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real incomethe MONEY WAGE rate divided by the general PRICE LEVEL of products. Notationally, this is written W/P If wages and prices both rise by, say, 10% from an initial index number of, say, 100, the original ratio of W/P is 100/100 = 1, and the new ratio of 110/110 is also 1. An increase in real wages occurs when wages rise more quickly than prices or prices remain constant. In the latter instance, a rise in wages of 10% would give the ratio 110/100 = 1.1, thus making the wage earner 10% better off because he is capable of purchasing 10% more products with his new wage.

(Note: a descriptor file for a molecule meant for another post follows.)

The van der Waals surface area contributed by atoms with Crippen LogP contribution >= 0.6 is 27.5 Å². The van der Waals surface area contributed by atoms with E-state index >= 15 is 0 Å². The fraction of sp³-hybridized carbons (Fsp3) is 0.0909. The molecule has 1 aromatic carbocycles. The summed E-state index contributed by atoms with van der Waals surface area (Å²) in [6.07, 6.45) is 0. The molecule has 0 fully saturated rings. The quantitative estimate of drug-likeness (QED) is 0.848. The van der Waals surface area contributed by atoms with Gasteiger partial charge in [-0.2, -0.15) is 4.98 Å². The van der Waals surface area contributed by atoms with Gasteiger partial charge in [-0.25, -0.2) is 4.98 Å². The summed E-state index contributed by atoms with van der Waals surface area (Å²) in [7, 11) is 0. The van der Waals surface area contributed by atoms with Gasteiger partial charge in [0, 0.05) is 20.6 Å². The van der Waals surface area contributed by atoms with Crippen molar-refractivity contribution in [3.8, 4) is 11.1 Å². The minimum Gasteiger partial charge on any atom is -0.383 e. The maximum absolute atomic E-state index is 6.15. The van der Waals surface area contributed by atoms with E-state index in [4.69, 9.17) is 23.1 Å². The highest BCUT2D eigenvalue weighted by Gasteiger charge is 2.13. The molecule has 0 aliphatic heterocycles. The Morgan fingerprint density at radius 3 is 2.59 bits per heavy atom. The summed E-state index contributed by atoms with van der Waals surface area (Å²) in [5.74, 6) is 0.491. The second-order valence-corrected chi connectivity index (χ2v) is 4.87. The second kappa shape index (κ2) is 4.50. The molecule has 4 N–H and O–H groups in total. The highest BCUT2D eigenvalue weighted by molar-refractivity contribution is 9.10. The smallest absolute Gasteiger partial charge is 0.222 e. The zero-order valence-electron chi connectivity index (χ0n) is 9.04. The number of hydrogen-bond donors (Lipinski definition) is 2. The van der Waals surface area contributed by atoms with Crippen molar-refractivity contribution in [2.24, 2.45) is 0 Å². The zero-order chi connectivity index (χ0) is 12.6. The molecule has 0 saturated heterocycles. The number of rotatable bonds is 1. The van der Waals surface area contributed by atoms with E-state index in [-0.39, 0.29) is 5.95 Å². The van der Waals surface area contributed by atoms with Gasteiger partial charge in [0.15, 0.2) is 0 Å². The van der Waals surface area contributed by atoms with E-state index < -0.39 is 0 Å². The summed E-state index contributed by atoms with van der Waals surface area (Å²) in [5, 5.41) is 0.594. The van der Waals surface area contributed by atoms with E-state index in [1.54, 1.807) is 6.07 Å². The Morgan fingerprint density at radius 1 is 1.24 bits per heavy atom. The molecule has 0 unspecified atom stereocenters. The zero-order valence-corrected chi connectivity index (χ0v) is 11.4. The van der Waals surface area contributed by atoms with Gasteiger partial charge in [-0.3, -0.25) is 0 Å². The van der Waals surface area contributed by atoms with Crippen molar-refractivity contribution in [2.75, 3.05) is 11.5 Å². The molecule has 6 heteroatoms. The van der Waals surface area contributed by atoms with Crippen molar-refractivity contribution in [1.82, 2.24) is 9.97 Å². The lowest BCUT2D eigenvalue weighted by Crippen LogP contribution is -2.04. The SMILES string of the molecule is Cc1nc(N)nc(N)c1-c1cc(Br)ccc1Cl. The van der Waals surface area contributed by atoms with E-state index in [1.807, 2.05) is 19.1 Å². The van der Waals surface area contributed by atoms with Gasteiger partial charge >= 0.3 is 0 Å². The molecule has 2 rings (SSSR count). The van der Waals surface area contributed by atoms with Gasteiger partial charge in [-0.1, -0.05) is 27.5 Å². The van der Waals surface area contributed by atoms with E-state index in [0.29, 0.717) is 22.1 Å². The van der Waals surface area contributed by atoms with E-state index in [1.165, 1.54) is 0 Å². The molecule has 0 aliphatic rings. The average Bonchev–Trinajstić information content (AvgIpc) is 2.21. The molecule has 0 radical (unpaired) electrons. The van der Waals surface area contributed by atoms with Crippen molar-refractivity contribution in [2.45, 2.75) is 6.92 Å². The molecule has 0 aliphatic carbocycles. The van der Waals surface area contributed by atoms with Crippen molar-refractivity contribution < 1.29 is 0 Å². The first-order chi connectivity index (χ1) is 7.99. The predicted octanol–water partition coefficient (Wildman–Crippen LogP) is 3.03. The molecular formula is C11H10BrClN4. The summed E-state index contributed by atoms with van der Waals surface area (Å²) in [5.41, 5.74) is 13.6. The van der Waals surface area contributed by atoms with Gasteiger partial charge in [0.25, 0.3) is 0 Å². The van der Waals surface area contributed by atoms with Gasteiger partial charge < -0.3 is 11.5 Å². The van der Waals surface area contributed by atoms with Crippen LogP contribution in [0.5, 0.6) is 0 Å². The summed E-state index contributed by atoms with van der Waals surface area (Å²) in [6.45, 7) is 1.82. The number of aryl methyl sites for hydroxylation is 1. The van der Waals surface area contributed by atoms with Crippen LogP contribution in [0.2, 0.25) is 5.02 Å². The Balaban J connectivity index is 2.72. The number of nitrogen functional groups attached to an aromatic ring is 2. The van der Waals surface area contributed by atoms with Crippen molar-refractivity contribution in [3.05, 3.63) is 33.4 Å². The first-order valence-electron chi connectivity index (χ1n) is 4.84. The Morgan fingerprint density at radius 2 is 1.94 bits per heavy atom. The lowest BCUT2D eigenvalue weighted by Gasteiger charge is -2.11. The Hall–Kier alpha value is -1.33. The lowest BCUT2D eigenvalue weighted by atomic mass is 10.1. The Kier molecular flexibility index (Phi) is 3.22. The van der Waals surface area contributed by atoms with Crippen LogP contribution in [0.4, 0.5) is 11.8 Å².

The analysis of real and money wages in relation to employment and output is a continuing central theme within economics although it is generally thought to be real wages that determines the level of employment rather than money wages. See CLASSICAL ECONOMICS, KEYNESIAN ECONOMICS, MONEY ILLUSION.